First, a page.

South Korean immigrant Tae Chong spends his days helping to grow Maine’s economy. And he does this, specifically, by helping his fellow immigrants. Chong is a business adviser at Coastal Enterprises Inc., a nonprofit specializing in economic development with 11 offices across the state. There, he works in a program called SmartStart, which helps New Americans start and grow local businesses. “We teach them how to run a company, secure the appropriate paperwork, and we’re a nonprofit bank, so we’ve also handed out more than $1 million [in] microloans,” he says, noting that the 1,3000 immigrant entrepreneurs and 300 businesses they’ve helped over the last 20 years have boosted Maine’s economy. “We all thrive when you give these immigrants the resources they need to be successful.”
Chong became an American citizen at 18 and felt deeply connected to this country since he arrived here at only seven. Still, he never felt truly comfortable growing up in one of the whitest and oldest states in the nation. “I was always the only kid of color in my classroom and I wanted to get out of Maine,” he says. But while saving for a move to California, a friend convinced him to volunteer with some of the state’s Asian-American students living in Portland. “I ended up getting involved with these ESL kids,” says Chong, recalling how shocked he felt to witness the stark contrast between how differently the foreign students were treated from the “mainstream” kids. “They were kept in a separate classroom in the basement of Portland High School and ate in a free and reduced cafeteria, while the other students ate in a newly renovated one or could afford to leave for lunch,” he says. “These kids just didn’t feel like they belonged in Portland or in that school, so they weren’t signing up for any extracurricular activities. These are kids from Europe, Africa, and Southeast Asia and they’re not playing soccer!”
Chong contacted a local a journalist to shine light on the issue. An investigation soon followed, he says, which found there were not only disparities in how the foreign students were treated, but in the educations they were receiving as well. The school system was eventually reformed following a lawsuit. “I’ve spent my entire career since then helping immigrants and refugees in some capacity,” says Chong, who went on to graduate with a master’s degree from the University of Southern Maine and has since channeled his efforts into making his home a more welcoming place for its foreign-born residents.
“Immigrants and refugees make up 42 percent of Portland’s public school students, and account for 10,000 of our 66,000 residents,” he says. “So it would be devastating to our local economy if we lost them. And since Portland is more than 50 percent of Maine’s economy, the entire state would be negatively impacted. Not to mention that, were it not for the immigrants and refugees who moved here, Maine wouldn’t have had any population growth because our death rate is higher than our birth rate.”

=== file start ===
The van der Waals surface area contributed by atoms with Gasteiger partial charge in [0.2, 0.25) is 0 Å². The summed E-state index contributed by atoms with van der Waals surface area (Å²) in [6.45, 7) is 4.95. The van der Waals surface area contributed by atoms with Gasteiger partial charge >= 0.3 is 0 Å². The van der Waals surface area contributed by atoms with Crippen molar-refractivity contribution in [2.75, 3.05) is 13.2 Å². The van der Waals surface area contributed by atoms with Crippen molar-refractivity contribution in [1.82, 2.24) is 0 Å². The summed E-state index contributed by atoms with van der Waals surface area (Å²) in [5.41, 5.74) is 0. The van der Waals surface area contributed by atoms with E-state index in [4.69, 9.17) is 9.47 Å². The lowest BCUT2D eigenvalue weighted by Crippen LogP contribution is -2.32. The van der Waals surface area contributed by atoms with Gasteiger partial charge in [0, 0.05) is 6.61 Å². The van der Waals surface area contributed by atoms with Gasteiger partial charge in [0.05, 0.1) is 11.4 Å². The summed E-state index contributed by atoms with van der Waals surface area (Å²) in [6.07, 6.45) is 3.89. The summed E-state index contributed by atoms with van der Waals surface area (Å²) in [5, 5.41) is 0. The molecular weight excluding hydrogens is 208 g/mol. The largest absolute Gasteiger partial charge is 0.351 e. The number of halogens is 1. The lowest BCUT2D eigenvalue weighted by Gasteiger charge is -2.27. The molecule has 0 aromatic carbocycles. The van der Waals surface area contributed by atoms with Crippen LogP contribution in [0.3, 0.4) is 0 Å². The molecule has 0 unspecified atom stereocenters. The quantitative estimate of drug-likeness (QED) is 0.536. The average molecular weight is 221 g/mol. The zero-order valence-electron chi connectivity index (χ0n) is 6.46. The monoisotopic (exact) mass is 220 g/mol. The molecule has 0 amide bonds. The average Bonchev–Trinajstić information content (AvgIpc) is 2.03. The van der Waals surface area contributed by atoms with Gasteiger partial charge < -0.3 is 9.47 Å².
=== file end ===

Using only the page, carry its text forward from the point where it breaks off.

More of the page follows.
Immigrants and refugees make up 42 percent of Portland’s public school students, and account for 10,000 of our 66,000 residents. So it would be devastating to our local economy if we lost them.
In addition to helping Maine’s non-native residents build successful companies, Chong was part of a team that helped more than 200 of them find jobs by connecting qualified workers with college degrees with open positions, and encouraging employers to expedite their hiring process with job training. He also helped create a program called the Ethnic Produce Project, aimed at convincing local farmers to grow ethnic crops and produce that immigrants eat, which he believes would also benefit the city’s growing foodie scene. “Portland used to be a fishing, manufacturing, blue-collar town, but now it’s all about the restaurant and tourism industries,” says Chong. “And you can’t be a foodie town without the ethnic restaurants and markets.” Besides, he adds, “with more than 80 percent of population growth in the U.S. over the next 40 years coming from immigrants or descendants of immigrants, why not get a jumpstart on growing the kinds of foods they eat?”
Ultimately, Chong says, immigration reform that helps foreign-born newcomers successfully integrate into their local communities makes everyone more prosperous. “Without them you don’t have the infrastructure, the social services, or the service sector in Portland,” he says. “I always go back to the numbers and, the reality is, we’re already behind the rest of New England economically. So we should be trying to bridge that gap by utilizing the knowledge and skill sets these immigrants bring, not falling further behind sending them away and creating barriers that keep them from being able to contribute.”